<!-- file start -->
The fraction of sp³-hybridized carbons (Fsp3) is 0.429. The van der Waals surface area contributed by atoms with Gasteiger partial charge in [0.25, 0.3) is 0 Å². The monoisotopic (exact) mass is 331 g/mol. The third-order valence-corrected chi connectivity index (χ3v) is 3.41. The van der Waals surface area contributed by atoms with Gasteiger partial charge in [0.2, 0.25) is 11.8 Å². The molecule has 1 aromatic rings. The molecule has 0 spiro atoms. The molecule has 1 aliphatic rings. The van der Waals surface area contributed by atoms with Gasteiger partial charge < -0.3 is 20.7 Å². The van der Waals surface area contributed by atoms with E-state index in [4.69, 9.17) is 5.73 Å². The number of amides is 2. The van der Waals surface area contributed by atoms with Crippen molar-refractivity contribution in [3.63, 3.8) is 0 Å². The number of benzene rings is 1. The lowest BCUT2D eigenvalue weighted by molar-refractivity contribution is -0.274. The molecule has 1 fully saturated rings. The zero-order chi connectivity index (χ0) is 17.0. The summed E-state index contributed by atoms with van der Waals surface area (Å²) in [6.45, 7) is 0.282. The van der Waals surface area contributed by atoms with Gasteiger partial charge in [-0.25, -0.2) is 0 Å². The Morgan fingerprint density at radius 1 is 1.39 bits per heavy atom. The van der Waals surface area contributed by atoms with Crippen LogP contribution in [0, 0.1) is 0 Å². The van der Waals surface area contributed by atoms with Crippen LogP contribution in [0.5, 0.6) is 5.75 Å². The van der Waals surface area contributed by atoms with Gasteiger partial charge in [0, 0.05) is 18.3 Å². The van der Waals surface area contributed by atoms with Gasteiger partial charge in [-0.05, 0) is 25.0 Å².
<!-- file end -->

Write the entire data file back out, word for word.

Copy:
The fraction of sp³-hybridized carbons (Fsp3) is 0.429. The van der Waals surface area contributed by atoms with Gasteiger partial charge in [0.25, 0.3) is 0 Å². The monoisotopic (exact) mass is 331 g/mol. The third-order valence-corrected chi connectivity index (χ3v) is 3.41. The van der Waals surface area contributed by atoms with Gasteiger partial charge in [0.2, 0.25) is 11.8 Å². The molecule has 1 aromatic rings. The molecule has 0 spiro atoms. The molecule has 1 aliphatic rings. The van der Waals surface area contributed by atoms with Gasteiger partial charge < -0.3 is 20.7 Å². The van der Waals surface area contributed by atoms with E-state index in [4.69, 9.17) is 5.73 Å². The number of amides is 2. The van der Waals surface area contributed by atoms with Crippen molar-refractivity contribution in [3.63, 3.8) is 0 Å². The number of benzene rings is 1. The lowest BCUT2D eigenvalue weighted by molar-refractivity contribution is -0.274. The molecule has 1 fully saturated rings. The zero-order chi connectivity index (χ0) is 17.0. The summed E-state index contributed by atoms with van der Waals surface area (Å²) in [6.45, 7) is 0.282. The van der Waals surface area contributed by atoms with Gasteiger partial charge in [-0.25, -0.2) is 0 Å². The Morgan fingerprint density at radius 1 is 1.39 bits per heavy atom. The van der Waals surface area contributed by atoms with Crippen LogP contribution in [0, 0.1) is 0 Å². The van der Waals surface area contributed by atoms with Crippen LogP contribution in [0.5, 0.6) is 5.75 Å². The van der Waals surface area contributed by atoms with Gasteiger partial charge in [0, 0.05) is 18.3 Å². The van der Waals surface area contributed by atoms with Gasteiger partial charge in [-0.05, 0) is 25.0 Å².